In an attempt to identify the antigenic domains of purified proteins recognized by human sera, partial proteolytic digestion of purified proteins was performed by 4 sequencing grade endoproteinases, and the cleavage products were analyzed by immunoblotting. Immunoreactive fragments (36.4 and 34.9 kDa) were only generated by endoproteinase Glu-C (V8-protease) treatment. Further fragmentation of these immunoreactive bands by other proteases resulted in band disappearing. Smaller peptides were not recognized by human sera.
In summary, biochemical and immunological procedures were utilized in the present study for micropreparative co-purification and partial characterization of 2 novel L. major proteins from SLA fraction. These antigens were previously found to induce an IgG2a response in mice (Mohammadi et al., 2006) and may elicit Th1 cell responses in humans. Because of relatively low expression of these proteins in L. major, cloning and expression of full length proteins or immunoreactive fragments should be used for a detailed analysis of their role in eliciting potentially protective CD4 Th1 cell responses and should ultimately contribute to the development of a defined L. major vaccine.


This work was financially supported by grants from the Research Council of University of Tehran, Iran.


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Fig. 1
Detection of the 152 and 140 kDa proteins in soluble Leishmania antigens (SLA). Immunoblot analysis of L. major promastigotes lysate (A), SLA (B) and membrane fraction (C) of L. major, which were resolved on a 10% homogeneous SDS-PAGE, transferred onto a PVDF membrane, probed with sera from recovered cutaneous leishmaniasis subjects and then detected with horseradish peroxidase-conjugated anti-human IgG and stained calorimetrically. Lane 1 is molecular weight marker and the numbers represent molecular weight standards. Arrows indicate the location of 152 and 140 kDa antigenic bands.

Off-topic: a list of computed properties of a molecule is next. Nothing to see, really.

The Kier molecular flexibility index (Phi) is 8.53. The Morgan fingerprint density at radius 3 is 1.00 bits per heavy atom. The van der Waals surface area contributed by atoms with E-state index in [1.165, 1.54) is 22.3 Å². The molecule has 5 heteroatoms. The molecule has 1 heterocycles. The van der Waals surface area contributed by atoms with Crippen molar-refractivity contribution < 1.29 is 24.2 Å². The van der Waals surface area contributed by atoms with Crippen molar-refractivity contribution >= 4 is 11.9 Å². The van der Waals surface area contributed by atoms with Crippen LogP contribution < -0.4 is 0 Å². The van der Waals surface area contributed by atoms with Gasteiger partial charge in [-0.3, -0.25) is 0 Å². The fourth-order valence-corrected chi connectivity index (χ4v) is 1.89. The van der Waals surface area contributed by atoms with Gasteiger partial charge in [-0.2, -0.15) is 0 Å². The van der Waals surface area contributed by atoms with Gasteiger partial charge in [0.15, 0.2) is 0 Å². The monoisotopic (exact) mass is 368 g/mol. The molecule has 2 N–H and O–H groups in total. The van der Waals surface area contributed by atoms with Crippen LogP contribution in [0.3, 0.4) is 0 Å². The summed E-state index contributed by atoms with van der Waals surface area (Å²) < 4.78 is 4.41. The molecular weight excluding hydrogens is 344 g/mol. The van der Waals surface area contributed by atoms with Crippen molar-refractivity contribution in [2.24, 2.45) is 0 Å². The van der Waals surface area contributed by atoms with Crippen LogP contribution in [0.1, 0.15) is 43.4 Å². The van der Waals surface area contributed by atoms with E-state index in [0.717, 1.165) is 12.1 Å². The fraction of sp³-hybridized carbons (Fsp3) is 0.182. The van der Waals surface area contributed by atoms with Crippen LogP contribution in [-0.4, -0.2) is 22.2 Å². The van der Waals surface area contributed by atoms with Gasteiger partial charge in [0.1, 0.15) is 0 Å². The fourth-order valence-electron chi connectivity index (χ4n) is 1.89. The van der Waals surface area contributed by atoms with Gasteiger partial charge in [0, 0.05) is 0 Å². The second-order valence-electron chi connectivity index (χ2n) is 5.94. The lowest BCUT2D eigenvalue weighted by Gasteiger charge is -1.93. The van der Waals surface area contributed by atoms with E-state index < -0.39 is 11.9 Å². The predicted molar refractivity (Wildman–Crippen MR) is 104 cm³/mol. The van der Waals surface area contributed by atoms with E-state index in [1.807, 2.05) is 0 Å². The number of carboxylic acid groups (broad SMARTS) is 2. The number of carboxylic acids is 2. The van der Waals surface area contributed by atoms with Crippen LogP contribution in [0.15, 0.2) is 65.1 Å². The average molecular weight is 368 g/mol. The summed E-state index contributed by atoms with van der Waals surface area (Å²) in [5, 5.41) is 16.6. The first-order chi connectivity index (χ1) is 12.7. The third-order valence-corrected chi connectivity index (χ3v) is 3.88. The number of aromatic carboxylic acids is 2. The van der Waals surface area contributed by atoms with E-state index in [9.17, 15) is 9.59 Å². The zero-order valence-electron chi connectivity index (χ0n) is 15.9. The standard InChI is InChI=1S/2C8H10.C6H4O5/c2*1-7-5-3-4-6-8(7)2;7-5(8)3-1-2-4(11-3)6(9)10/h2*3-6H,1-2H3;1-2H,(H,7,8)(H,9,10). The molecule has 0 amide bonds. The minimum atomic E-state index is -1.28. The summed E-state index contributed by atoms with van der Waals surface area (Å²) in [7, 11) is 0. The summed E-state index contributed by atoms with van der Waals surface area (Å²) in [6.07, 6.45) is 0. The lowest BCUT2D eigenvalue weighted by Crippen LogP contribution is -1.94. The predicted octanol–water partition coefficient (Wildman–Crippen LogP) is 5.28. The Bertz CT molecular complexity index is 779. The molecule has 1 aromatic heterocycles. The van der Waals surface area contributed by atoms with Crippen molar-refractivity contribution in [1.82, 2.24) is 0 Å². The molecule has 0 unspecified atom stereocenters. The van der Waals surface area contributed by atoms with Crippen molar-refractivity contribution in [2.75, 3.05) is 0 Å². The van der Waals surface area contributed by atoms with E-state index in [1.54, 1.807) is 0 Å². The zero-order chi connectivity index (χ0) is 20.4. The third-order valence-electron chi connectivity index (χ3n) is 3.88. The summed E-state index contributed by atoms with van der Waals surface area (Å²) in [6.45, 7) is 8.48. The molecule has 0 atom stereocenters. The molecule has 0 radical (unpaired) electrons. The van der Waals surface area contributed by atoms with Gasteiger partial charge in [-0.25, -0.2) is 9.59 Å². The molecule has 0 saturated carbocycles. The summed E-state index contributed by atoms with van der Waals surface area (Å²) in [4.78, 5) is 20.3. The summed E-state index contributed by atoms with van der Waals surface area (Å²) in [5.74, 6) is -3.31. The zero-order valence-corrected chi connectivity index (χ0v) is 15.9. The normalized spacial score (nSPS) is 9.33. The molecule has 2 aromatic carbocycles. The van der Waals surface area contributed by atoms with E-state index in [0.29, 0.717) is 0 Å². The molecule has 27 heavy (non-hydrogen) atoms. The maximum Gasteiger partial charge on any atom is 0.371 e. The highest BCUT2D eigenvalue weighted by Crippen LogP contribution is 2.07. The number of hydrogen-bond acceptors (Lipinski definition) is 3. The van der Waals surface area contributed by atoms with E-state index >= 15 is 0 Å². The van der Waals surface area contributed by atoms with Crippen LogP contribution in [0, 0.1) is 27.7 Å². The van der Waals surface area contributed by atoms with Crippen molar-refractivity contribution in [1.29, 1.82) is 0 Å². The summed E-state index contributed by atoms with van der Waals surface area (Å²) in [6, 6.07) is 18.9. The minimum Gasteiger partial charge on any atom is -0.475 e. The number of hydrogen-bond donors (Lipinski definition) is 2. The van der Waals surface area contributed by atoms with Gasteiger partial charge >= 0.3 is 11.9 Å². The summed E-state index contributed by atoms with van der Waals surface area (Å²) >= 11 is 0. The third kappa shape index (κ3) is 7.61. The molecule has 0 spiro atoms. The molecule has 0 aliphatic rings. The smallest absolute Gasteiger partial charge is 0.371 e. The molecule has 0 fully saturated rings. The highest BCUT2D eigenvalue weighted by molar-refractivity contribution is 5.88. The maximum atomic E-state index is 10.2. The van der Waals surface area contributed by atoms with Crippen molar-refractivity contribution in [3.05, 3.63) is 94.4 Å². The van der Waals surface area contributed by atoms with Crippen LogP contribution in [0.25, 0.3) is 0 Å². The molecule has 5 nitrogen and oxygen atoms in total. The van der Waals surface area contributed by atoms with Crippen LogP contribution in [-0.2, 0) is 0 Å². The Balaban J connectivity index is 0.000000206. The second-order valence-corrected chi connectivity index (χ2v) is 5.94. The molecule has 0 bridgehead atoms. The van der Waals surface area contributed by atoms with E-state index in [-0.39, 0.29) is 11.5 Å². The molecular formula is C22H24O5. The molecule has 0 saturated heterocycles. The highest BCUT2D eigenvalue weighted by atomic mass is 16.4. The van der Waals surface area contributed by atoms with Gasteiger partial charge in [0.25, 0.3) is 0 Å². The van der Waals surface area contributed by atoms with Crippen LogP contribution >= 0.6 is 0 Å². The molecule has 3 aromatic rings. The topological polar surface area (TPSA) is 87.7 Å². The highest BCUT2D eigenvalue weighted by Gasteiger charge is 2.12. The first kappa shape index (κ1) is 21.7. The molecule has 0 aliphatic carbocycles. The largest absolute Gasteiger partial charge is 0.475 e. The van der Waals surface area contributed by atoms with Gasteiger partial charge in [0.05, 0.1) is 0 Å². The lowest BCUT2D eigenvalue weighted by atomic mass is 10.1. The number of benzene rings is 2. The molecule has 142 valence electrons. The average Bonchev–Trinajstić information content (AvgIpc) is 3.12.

Fig. 2
SDS-PAGE analysis of the co-purified 152 and 140 kDa proteins. Lane 1, molecular weight marker and Lane 2, mixture of the purified novel antigens under reducing condition.
Fig. 3
RP-HPLC analysis of the co-purified proteins in reducing (A) and non-reducing (B) conditions. Mixture of the 152 and 140 kDa proteins was loaded onto a C4 column. Chromatographic conditions were flow rate 0.8 ml/min and 0-100% linear gradient of acetonitrile. The retention time of the main peak (peak I) changed from 21.89 to 10.78 min in the presence of a reducing agent.
Fig. 4
Proteolytic degradation of the co-purified proteins with 4 different endoproteinases. Lane 1, molecular weight marker and Lanes 2 to 5, treated novel antigens with Glu-C endoproteinase, Trypsin, Lys-C endoproteinase and ASP-N endoproteinase, respectively.
Fig. 5
Immunoblot analysis of the digested proteins. Treated antigens with Glu-C endoproteinase (Lanes 1 and 2), trypsin (Lanes 3 and 4), Asp-N endoproteinase (Lanes 5 and 6) and Lys-C endoproteinase (Lanes 7 and 8) have been shown. Sera from recovered cutaneous leishmaniasis subjects were used as primary antibodies. Arrows indicate the location of 36.4 and 34.8 kDa antigenic fragments.